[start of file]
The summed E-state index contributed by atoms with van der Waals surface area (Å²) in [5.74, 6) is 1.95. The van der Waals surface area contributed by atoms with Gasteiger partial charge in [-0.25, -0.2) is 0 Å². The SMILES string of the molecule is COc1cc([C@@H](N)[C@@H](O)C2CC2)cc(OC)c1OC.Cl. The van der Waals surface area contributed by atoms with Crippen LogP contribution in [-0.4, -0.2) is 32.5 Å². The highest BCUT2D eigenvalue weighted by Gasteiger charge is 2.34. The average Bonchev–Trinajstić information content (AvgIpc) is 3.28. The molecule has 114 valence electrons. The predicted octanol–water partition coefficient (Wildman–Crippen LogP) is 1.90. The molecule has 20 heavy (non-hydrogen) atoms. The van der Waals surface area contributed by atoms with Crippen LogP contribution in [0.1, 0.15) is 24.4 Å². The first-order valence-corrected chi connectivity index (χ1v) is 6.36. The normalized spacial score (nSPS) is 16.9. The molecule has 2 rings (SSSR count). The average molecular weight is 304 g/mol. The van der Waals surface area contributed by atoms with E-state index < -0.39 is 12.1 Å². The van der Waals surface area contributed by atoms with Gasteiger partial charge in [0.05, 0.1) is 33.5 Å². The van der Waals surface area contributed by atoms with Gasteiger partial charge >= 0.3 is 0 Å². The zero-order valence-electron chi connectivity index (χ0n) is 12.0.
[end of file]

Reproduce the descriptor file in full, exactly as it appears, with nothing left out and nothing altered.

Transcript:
The summed E-state index contributed by atoms with van der Waals surface area (Å²) in [5.74, 6) is 1.95. The van der Waals surface area contributed by atoms with Gasteiger partial charge in [-0.25, -0.2) is 0 Å². The SMILES string of the molecule is COc1cc([C@@H](N)[C@@H](O)C2CC2)cc(OC)c1OC.Cl. The van der Waals surface area contributed by atoms with Crippen LogP contribution in [-0.4, -0.2) is 32.5 Å². The highest BCUT2D eigenvalue weighted by Gasteiger charge is 2.34. The average Bonchev–Trinajstić information content (AvgIpc) is 3.28. The molecule has 114 valence electrons. The predicted octanol–water partition coefficient (Wildman–Crippen LogP) is 1.90. The molecule has 20 heavy (non-hydrogen) atoms. The van der Waals surface area contributed by atoms with Crippen LogP contribution in [0.1, 0.15) is 24.4 Å². The first-order valence-corrected chi connectivity index (χ1v) is 6.36. The normalized spacial score (nSPS) is 16.9. The molecule has 2 rings (SSSR count). The average molecular weight is 304 g/mol. The van der Waals surface area contributed by atoms with E-state index < -0.39 is 12.1 Å². The van der Waals surface area contributed by atoms with Gasteiger partial charge in [0.05, 0.1) is 33.5 Å². The van der Waals surface area contributed by atoms with Gasteiger partial charge >= 0.3 is 0 Å². The zero-order valence-electron chi connectivity index (χ0n) is 12.0.